Talent pools are important. However, expanding your talent pool amid turbulent times can be difficult. As businesses navigate reopening and hiring amid the surge of the Delta variant of COVID-19, many are struggling to fill their open roles with the talent they need: According to a survey by Willis Towers Watson, 73% of companies are having difficulty attracting employees, and 70% expect that their current challenges to hire and keep workers will linger into 2022.
Notably, the same survey found that these hiring challenges are caused by a variety of different factors, which vary based on industry and position type. For example, for hospitality, restaurant, warehouse and distribution employees, postponing their return to work and collecting unemployment when it was offered was the most commonly cited reason for difficulties in attracting staff. And, even when those extended unemployment benefits ended, hiring did not surge. Meanwhile, virtual employees present challenges based on high wage expectations, and other professionals are holding out for companies with work-from-anywhere policies.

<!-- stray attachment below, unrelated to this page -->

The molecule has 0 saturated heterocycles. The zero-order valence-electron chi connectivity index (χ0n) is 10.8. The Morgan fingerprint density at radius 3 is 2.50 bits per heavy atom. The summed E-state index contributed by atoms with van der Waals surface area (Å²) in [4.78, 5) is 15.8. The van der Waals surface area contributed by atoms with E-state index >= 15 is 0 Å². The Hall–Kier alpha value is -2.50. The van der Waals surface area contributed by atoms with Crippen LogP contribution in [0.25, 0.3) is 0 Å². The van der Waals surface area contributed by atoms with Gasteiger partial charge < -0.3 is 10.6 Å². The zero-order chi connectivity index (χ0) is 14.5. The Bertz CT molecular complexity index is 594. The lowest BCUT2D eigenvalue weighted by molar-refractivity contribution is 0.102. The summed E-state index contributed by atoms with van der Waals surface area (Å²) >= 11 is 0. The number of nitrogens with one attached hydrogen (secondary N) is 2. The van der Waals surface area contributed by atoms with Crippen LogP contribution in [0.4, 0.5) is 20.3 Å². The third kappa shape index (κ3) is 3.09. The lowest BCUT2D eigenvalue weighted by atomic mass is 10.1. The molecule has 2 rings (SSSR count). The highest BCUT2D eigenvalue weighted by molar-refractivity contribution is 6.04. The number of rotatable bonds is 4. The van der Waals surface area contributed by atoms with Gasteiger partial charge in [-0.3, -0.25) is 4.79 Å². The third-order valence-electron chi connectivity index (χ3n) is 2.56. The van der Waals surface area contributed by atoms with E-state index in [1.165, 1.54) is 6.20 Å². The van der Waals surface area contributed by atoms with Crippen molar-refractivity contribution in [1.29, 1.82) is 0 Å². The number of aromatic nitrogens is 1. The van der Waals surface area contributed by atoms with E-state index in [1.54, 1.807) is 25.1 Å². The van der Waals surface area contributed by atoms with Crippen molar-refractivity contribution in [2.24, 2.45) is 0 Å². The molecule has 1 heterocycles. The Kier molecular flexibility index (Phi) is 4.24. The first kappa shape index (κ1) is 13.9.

At the same time, millions of workers are also planning to change careers: Data released by Monster showed that 95% of workers surveyed said they were considering changing jobs, while 92% said they were willing to switch industries to do so. Therefore, if your organization is struggling to fill open positions, developing a program to attract and reskill workers who are changing careers could significantly expand your talent pool.
In this article, we’ll explain why people are choosing to change careers, share common skills you should look out for in your talent pool expansion, and provide suggestions for how to create a reskilling program that will work for your organization.
How the Talent Pool is Evolving: Why Are Workers Changing Careers?
As a result of the pandemic and the tragic losses that came with it, people were faced with a reminder that every day is not guaranteed. This realization caused many to rethink their life choices and shift to prioritize their health, loved ones, hobbies and the things they truly enjoy. For many, this included rethinking their career path and goals—including exploring job opportunities that they’re truly passionate about so that they could make every day count.
As an employer, you can capitalize on this migration by offering competitive employment packages complete with work/life balance and promoting those benefits via recruitment marketing techniques. More precisely, beyond compensation and flexible work arrangements, show candidates how you will challenge them and help them grow in their career.